Weekly wild news from our reserves, 10th July 2020

By Steve Aylward

It's been a floral affair this week with our Reserve Wardens highlighting some of the wonderful flora out on our sites. From flowering rush, to biting stone crop to yellow-horned poppies with silver-washed fritillaries thrown in for good measure.

Fluttering fritillaries on the fens

These gorgeous silver-washed fritillaries have been spotted at Redgrave & Lopham and Market Weston Fens recently. These large butterflies are so-called as their underwing is lime-green and pink, with silvery streaks running across it. The upperwings are pale orange with patterns of intricate black spots. Males have four broad black stripes called ‘sex brands’ across their upperwings, these are used in an impressive courtship display in which the males loop around the female and shower her with scent scales.

Silver-washed fritillary butterflies live in oak woodland and feed on bramble and other flowers along the rides; the caterpillars feed on common dog violet.

Blue beauties at Market Weston Fen

The intricate blue flowers of common milkwort are now displaying at Market Weston Fen. Common milkwort is a low-growing grassland flower with narrow and pointed leaves that grow alternately up the stem. Its similar and close relative, heath milkwort, has leaves that are opposite each other.

Herbalists once prescribed common milkwort to nursing mothers in the belief that it made 'milk more abundant'. This idea came from its Greek name of 'much milk', which probably actually referred to the milk they got from the cattle that grazed where it grew.

Biting Stonecrop

Also known as 'goldmoss', biting stonecrop is a mat-forming plant which displays dense clusters of small, star-shaped, yellow flowers with long stamens that appear from May to July, and fleshy leaves that have a biting-hot taste. The succulent leaves are egg-shaped and crowded together and it attracts many bees in search of nectar. Sedums, such as biting stonecrop, are popular garden plants and can be planted in the barest of soils, along walls, in rockeries or in containers where they attract lots of nectar-loving insects.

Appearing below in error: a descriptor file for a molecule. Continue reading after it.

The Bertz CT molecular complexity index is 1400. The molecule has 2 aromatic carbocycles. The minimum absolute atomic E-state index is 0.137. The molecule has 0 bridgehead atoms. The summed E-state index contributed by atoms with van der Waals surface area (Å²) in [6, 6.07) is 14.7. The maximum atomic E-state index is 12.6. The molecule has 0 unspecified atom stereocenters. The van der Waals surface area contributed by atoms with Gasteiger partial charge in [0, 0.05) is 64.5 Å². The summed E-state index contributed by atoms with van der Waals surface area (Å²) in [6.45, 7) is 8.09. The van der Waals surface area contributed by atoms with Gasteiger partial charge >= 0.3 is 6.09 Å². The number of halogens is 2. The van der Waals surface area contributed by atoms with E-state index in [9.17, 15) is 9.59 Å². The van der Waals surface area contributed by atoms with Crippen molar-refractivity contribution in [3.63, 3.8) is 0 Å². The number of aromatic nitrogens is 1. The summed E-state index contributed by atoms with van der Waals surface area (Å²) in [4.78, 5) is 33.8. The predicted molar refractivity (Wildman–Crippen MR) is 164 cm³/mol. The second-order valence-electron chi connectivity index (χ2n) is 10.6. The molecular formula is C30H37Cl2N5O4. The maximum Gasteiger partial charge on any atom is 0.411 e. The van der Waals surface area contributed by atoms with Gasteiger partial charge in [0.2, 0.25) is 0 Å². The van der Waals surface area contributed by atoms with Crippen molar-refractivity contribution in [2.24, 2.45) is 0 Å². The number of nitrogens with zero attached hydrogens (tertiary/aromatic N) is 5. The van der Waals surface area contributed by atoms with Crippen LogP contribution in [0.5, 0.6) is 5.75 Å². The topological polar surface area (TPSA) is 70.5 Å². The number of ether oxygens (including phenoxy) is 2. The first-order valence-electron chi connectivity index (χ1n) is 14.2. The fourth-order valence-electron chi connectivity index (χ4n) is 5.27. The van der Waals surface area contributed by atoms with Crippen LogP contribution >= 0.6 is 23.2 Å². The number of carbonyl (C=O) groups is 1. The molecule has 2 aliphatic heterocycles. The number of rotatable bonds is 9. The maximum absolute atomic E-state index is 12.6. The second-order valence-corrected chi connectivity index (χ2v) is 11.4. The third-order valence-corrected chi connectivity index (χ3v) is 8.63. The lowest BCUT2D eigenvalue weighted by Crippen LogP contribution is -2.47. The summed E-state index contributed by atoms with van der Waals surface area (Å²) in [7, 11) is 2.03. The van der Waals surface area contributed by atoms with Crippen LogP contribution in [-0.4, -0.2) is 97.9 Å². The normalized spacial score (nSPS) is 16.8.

Vipers bugloss

The upright, blue flower spikes of viper's-bugloss can be spotted on chalk grassland, sand dunes, cliffs and banks.

Viper's-bugloss is a hairy plant with dense spikes of bright blue, funnel-shaped flowers with a spotted stem thought to resemble a viper. It is found on chalk grassland, sand dunes, cliffs and disturbed ground, and is in bloom from May to September. It provides food for a range of insects, including buff-tailed and red-tailed bumblebees, large skipper and painted lady butterflies, honeybees and red mason bees. 'Bugloss' comes from the Greek meaning 'ox's tongue' and refers to the rough, tongue-shaped leaves.

Vipers bugloss - Ben Calvesbert

Vipers bugloss - Ben Calvesbert 

Yellow horned poppy

Easily recognised in its beach habitat where it often grows in clumps, the yellow horned-poppy flowers in June which are followed by the 'horns' - curling seedpods that can be up to 30cm long. It has yellow petals and blue-grey leaves that are fleshy, covered with fine hairs and lobed. When broken, the plant exudes a yellow sap which is poisonous.

 

Castle Marshes, a botanical beauty

Skull cap, a flower blue / purple in colour with a dainty colour that got its name from early botanists as it reminded them of the leather skullcap helmets or ‘galerum’ worn by Roman soldiers, hence its botanical name ‘Scutellaria galericulata’, can be found at our Suffolk Wildlife Trust Reserve, Castle Marshes. 

The distinctive flowers open in pairs like identical twins at a base of a leaf pair and favours growing on fens and banks near slow moving water.  This pretty perennial loves the wet tranquility of Castle Marshes. 

Pretty in pink

Despite it resembling a rush, and being called ‘flowering-rush’ isn’t a true rush and it has a family all to itself. This aquatic plant likes to have its roots firmly in water to support the tall, upright stems and when it is in bloom its umbrella flower head resembles that of an allium, with each flower head having only three delicate pink petals to attract pollinating insects. 

Once a common plant across the waterways many plants were lost when waterways across the country were dredged. However, there are strongholds of flowering rush in The Broads National Park and the Somerset Levels and thanks to the ongoing work of Suffolk Wildlife Trust, these plants will last for generations to enjoy.

Look out for them flowering between July and August along the water edges.